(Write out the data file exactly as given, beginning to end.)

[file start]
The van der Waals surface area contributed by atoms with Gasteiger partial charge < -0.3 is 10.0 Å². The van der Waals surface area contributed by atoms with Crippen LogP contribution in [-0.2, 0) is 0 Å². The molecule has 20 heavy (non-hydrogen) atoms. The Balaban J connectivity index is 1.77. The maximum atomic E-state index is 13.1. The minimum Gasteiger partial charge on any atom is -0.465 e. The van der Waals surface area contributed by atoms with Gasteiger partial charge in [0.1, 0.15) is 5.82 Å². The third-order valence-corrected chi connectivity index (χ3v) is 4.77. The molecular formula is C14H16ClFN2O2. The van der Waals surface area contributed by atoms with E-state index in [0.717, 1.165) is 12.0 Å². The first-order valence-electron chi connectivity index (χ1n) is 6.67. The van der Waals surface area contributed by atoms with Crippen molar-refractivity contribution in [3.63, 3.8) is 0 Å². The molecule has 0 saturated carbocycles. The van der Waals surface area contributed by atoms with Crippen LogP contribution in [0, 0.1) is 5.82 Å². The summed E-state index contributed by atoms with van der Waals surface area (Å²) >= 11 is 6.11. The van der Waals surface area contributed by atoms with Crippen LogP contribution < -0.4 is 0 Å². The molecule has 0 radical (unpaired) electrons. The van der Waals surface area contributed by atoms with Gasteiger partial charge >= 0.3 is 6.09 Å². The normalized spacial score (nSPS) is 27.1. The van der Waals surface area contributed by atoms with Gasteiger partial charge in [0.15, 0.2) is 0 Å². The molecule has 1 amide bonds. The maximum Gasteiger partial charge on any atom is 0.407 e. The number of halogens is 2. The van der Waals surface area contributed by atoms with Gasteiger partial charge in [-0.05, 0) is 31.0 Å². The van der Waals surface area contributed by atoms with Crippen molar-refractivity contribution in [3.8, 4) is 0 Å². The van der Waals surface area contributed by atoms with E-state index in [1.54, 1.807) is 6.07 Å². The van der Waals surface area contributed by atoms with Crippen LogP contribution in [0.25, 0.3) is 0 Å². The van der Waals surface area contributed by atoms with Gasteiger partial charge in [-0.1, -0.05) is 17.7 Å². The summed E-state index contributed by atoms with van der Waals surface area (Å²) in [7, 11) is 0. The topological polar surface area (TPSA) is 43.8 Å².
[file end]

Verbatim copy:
The van der Waals surface area contributed by atoms with Gasteiger partial charge < -0.3 is 10.0 Å². The van der Waals surface area contributed by atoms with Crippen LogP contribution in [-0.2, 0) is 0 Å². The molecule has 20 heavy (non-hydrogen) atoms. The Balaban J connectivity index is 1.77. The maximum atomic E-state index is 13.1. The minimum Gasteiger partial charge on any atom is -0.465 e. The van der Waals surface area contributed by atoms with Gasteiger partial charge in [0.1, 0.15) is 5.82 Å². The third-order valence-corrected chi connectivity index (χ3v) is 4.77. The molecular formula is C14H16ClFN2O2. The van der Waals surface area contributed by atoms with E-state index in [0.717, 1.165) is 12.0 Å². The first-order valence-electron chi connectivity index (χ1n) is 6.67. The van der Waals surface area contributed by atoms with Crippen molar-refractivity contribution in [3.63, 3.8) is 0 Å². The molecule has 0 saturated carbocycles. The van der Waals surface area contributed by atoms with Crippen LogP contribution in [0, 0.1) is 5.82 Å². The summed E-state index contributed by atoms with van der Waals surface area (Å²) >= 11 is 6.11. The van der Waals surface area contributed by atoms with Crippen LogP contribution < -0.4 is 0 Å². The molecule has 0 radical (unpaired) electrons. The van der Waals surface area contributed by atoms with Gasteiger partial charge >= 0.3 is 6.09 Å². The normalized spacial score (nSPS) is 27.1. The van der Waals surface area contributed by atoms with Gasteiger partial charge in [0.15, 0.2) is 0 Å². The molecule has 1 amide bonds. The maximum Gasteiger partial charge on any atom is 0.407 e. The number of halogens is 2. The van der Waals surface area contributed by atoms with Gasteiger partial charge in [-0.05, 0) is 31.0 Å². The van der Waals surface area contributed by atoms with Crippen molar-refractivity contribution in [3.8, 4) is 0 Å². The van der Waals surface area contributed by atoms with E-state index in [1.54, 1.807) is 6.07 Å². The van der Waals surface area contributed by atoms with Crippen LogP contribution in [0.25, 0.3) is 0 Å². The van der Waals surface area contributed by atoms with Gasteiger partial charge in [-0.1, -0.05) is 17.7 Å². The summed E-state index contributed by atoms with van der Waals surface area (Å²) in [7, 11) is 0. The topological polar surface area (TPSA) is 43.8 Å².